THERE’S A GHOST IN THIS HOUSE by Oliver Jeffers (HarperCollins £20, 44 pp)


by Oliver Jeffers (HarperCollins £20, 44 pp)

Oliver Jeffers is not just a brilliant storyteller and artist, he also plays with the nature of the physical book, and nowhere better than in this imaginative, funny and clever twist on a haunted house.

A little girl invites us into her old mansion and says she thinks it’s haunted — she’s heard chains rattling — but she’s never actually seen anything.

Interspersed between each page is a tracing-paper-thin leaf which, as it’s turned over and overlaid on the previous page, reveals a series of mischievous white ghosts, sliding down banisters, hiding under beds and swinging from chandeliers.

Children will love the concept of being able to spot what the young girl can’t and Jeffers’ dryly funny visual jokes on the elusiveness of spirits finish with a cliffhanger . . . Another absolute winner from this inventive author.


Michelle Robinson Illustrated by Briony May Smith (Walker £12.99, 32 pp)

This riotous Halloween picture book follows little Betty’s first attempt at making a magic potion — which requires almost as many ingredients as Macbeth’s witches’ brew.

‘Raindrops, moonbeams, lightning bolts’ soon progress to ‘troll hair plucked from filthy drains’ and vampire fangs as Betty and her mum whizz through the dark night on their broomsticks.

A crisp, catchy rhyme sequence and wickedly detailed illustrations make this a spellbinding joy.

Also worth a look is Rita Wants A Witch, the latest in the endearing Rita series by Maire Zepf, illustrated in bold colour by Mr Ando (Graffeg £7.99), where Rita’s longing for a pointy-hatted friend to make her life easier and wreak havoc on her enemies slowly diminishes as she realises that there’s a down-side to devilment . . .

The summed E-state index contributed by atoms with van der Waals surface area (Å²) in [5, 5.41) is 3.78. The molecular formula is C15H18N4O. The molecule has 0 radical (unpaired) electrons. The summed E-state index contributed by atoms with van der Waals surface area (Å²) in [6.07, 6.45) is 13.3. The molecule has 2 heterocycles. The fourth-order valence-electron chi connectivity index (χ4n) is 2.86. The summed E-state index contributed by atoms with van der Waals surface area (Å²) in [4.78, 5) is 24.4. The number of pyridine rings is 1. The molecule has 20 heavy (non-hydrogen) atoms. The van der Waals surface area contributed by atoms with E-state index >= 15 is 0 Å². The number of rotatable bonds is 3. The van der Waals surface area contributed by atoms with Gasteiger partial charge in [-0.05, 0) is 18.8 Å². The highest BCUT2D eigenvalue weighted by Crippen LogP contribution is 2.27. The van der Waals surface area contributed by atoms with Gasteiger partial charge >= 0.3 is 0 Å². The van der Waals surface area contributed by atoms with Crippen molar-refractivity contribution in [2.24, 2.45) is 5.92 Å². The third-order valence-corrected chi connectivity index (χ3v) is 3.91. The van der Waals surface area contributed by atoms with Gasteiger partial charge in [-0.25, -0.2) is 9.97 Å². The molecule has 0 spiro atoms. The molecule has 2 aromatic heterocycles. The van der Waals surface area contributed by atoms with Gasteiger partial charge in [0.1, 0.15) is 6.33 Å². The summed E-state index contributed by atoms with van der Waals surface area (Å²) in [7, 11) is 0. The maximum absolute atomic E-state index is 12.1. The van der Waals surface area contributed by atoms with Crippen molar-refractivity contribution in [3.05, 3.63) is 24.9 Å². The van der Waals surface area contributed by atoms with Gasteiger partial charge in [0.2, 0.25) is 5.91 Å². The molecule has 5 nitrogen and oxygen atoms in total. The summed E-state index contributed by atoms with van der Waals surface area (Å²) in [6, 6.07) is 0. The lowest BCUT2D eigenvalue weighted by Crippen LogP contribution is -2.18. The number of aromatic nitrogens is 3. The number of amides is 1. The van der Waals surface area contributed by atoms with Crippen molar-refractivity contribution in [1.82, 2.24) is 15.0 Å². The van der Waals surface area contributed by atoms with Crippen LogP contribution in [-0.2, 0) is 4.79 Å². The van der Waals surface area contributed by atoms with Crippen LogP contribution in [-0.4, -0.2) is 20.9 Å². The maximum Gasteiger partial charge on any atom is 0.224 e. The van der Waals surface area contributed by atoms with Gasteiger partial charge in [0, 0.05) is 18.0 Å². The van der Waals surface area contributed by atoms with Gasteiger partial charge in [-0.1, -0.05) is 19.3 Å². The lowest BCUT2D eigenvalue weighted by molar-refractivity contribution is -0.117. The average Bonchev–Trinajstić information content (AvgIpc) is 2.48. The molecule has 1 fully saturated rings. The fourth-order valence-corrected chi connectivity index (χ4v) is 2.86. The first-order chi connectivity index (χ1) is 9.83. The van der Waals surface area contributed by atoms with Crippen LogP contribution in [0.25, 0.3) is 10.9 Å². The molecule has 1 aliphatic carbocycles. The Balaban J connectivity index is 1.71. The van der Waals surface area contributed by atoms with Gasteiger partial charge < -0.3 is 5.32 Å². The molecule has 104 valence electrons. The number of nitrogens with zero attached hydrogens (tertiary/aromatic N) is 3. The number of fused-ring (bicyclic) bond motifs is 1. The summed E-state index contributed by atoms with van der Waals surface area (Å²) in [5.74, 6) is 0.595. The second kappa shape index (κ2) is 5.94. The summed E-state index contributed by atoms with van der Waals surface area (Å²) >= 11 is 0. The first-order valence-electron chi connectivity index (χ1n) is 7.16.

THE RED GLOVES AND OTHER STORIES by Catherine Fisher (Firefly £12.99, 192 pp)


by Catherine Fisher (Firefly £12.99, 192 pp)

Catherine Fisher has carved out a special niche with her Welsh magic and folklore novels, but here she takes a darker step into the spiritual world with a collection of short stories to chill the bones of older children.

The title story is genuinely creepy, as a young girl finds a pair of red, silky, long gloves she bought in a junk shop have menacing powers that threaten her family.

In The Hare, young Owen brings home an ancient metal disc from an archaeological dig but when his father rescues an apparently injured white hare, who sits motionless in front of their fireplace, strange, malevolent forces are stirred up.

And the book ends with a neat twist in the tale with Ghost In The Rain, where a child’s tragic, accidental death from drowning haunts the visitors to a country house.

If you haven’t discovered Fisher’s novels yet, this is a great introduction to her vivid imagination. Age 9-12.

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